Data Availability Statement
Data cannot be shared publicly because of sensitive identifier that have been used in this study, which were used under license for the current study. Moreover, we have signed a contract with the BCBSNE in which we have stated that all data are reserved. Data are available for any interested researcher who meets the criteria for access to confidential data from: www.nebraskablue.com.
The University of Nebraska Medical Center Institutional Review Board (IRB# 366-1) approved this study. Written informed consent for participation was not required for this study in accordance with the national legislation and the institutional requirements.
MA planned the study, conducted the analyses, and drafted the manuscript. MA, AS, KI, and SW-G helped with the study planning and aided with the manuscript preparation. JM assisted with revising data analysis. SW-G and AS helped with data acquisition. All authors helped with manuscript revisions, read, and approved the submitted manuscript.
Conflict of Interest
The authors declare that the research was conducted in the absence of any commercial or financial relationships that could be construed as a potential conflict of interest.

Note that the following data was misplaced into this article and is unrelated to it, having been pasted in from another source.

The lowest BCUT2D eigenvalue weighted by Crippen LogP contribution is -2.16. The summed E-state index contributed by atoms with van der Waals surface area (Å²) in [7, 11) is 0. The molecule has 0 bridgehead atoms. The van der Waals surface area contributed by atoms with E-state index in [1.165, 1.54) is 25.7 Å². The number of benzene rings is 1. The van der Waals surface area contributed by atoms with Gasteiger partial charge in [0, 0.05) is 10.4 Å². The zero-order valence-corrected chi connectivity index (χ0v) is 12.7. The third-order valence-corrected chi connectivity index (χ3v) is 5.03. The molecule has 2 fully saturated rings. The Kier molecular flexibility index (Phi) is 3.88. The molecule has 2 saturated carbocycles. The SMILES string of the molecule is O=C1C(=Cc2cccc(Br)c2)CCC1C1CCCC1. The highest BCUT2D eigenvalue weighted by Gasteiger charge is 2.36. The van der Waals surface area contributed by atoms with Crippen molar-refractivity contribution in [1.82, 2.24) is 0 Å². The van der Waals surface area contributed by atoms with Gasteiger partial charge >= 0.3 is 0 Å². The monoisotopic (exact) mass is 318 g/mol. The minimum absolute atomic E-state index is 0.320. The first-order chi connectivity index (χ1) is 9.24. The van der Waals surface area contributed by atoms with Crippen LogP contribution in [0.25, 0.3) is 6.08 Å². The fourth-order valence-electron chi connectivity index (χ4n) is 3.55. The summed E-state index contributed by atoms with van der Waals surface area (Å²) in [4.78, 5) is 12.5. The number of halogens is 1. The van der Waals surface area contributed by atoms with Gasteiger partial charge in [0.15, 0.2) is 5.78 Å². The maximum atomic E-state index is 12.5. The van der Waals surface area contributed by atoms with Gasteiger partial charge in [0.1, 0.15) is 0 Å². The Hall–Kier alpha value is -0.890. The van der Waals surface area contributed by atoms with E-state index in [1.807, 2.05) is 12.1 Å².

The authors acknowledge the Blue Cross and Blue Shield of Nebraska for providing the data.
The Supplementary Material for this article can be found online at: https://www.frontiersin.org/articles/10.3389/fpubh.2020.532950/full#supplementary-material
CRC, Colorectal Cancer; BCBSNE, Blue Cross Blue Shield of Nebraska; RUCA, Rural Urban Commuting Area; ICD, International Classification of Diseases; FOBT, Fecal Occult Blood Test.
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Keywords: healthcare disparities, screening, colorectal cancer, geography, private insurance
Citation: Alyabsi M, Meza J, Islam KMM, Soliman A and Watanabe-Galloway S (2020) Colorectal Cancer Screening Uptake: Differences Between Rural and Urban Privately-Insured Population. Front. Public Health 8:532950. doi: 10.3389/fpubh.2020.532950
Received: 06 February 2020; Accepted: 26 October 2020;
Published: 19 November 2020.
Edited by:Stéphane Cullati, University of Fribourg, Switzerland
Reviewed by:Sha Tao, Shanghai Roche Pharmaceutical Co., Ltd., China
Ali Alsubaie, Imam Abdulrahman Bin Faisal University, Saudi Arabia
Hamed Adetunji, Umm al-Qura University, Saudi Arabia
Copyright © 2020 Alyabsi, Meza, Islam, Soliman and Watanabe-Galloway. This is an open-access article distributed under the terms of the Creative Commons Attribution License (CC BY). The use, distribution or reproduction in other forums is permitted, provided the original author(s) and the copyright owner(s) are credited and that the original publication in this journal is cited, in accordance with accepted academic practice. No use, distribution or reproduction is permitted which does not comply with these terms.
*Correspondence: Mesnad Alyabsi, firstname.lastname@example.org